How Should I Conduct Keyword Research and Choosing Keywords?

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In creating a website, I think we all want, myself included, to build it in such a way that web surfers looking for my niche will find my site first. Having this in mind, I read Yola's Tutorial "SEO Tutorial 2 - Planning your site with SEO in mind" found at: As I comprehend it, I need to understand what terms these surfers are typing into the search engines to find my niche. I can then use this information to build my site and tailor it so they can find it. My objective is to build the best legitimate site I can and attract or draw those surfers that are looking for the information I am offering. I want to be the 1st site that these surfers see, not my competition's.

Now here's the big question; how do I do this? The tutorial stated I should know:
1 What keywords Internet searchers are using that relate to what you have to offer.
2 How popular various keywords are.
3 How competitive various keywords are.

As I understand the 1st point, I still have a hard time having balance between the latter two. I have looked at the various Keyword Research Tools and find that I don't really know how to read the numbers. I want to pick a balance between picking Keywords which highlight my subject that I'm creating the site around, but not one that has a million times more competition than there is demand.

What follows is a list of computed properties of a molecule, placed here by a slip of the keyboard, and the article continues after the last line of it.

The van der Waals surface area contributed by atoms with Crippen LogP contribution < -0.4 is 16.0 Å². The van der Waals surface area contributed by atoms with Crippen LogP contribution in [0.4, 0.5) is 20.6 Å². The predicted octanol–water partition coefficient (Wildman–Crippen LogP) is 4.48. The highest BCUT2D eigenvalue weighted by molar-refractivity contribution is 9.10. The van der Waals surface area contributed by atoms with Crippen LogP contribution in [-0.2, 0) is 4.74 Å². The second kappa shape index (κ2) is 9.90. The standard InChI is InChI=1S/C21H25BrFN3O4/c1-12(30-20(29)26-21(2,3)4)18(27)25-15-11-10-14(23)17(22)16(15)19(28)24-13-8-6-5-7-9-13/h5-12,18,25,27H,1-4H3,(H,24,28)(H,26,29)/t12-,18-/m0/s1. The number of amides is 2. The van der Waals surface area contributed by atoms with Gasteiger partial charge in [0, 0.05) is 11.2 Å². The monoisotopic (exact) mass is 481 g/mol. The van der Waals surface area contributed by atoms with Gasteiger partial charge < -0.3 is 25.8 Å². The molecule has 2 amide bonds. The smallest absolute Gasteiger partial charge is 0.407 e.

How should I look at the numbers generated by these Keyword Research Tools (i.e., Google Keyword Tool, Wordtracker, and Keyword Discovery) so that I can select the one(s) with the correct balance?

Bob M.
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Bob Marly

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  • excited

Posted 9 years ago

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Sanja, Official Rep

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Hello Bob

A great question and one that I wish I could answer for you. This is not my area of expertise so I will need to ask a colleague who is much more experienced in this area to answer this. She is currently offline but she will be happy to respond when she returns.

Thanks for your patience in the meantime.
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Bob Marly

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Thanks Sanja. You're the best!!!!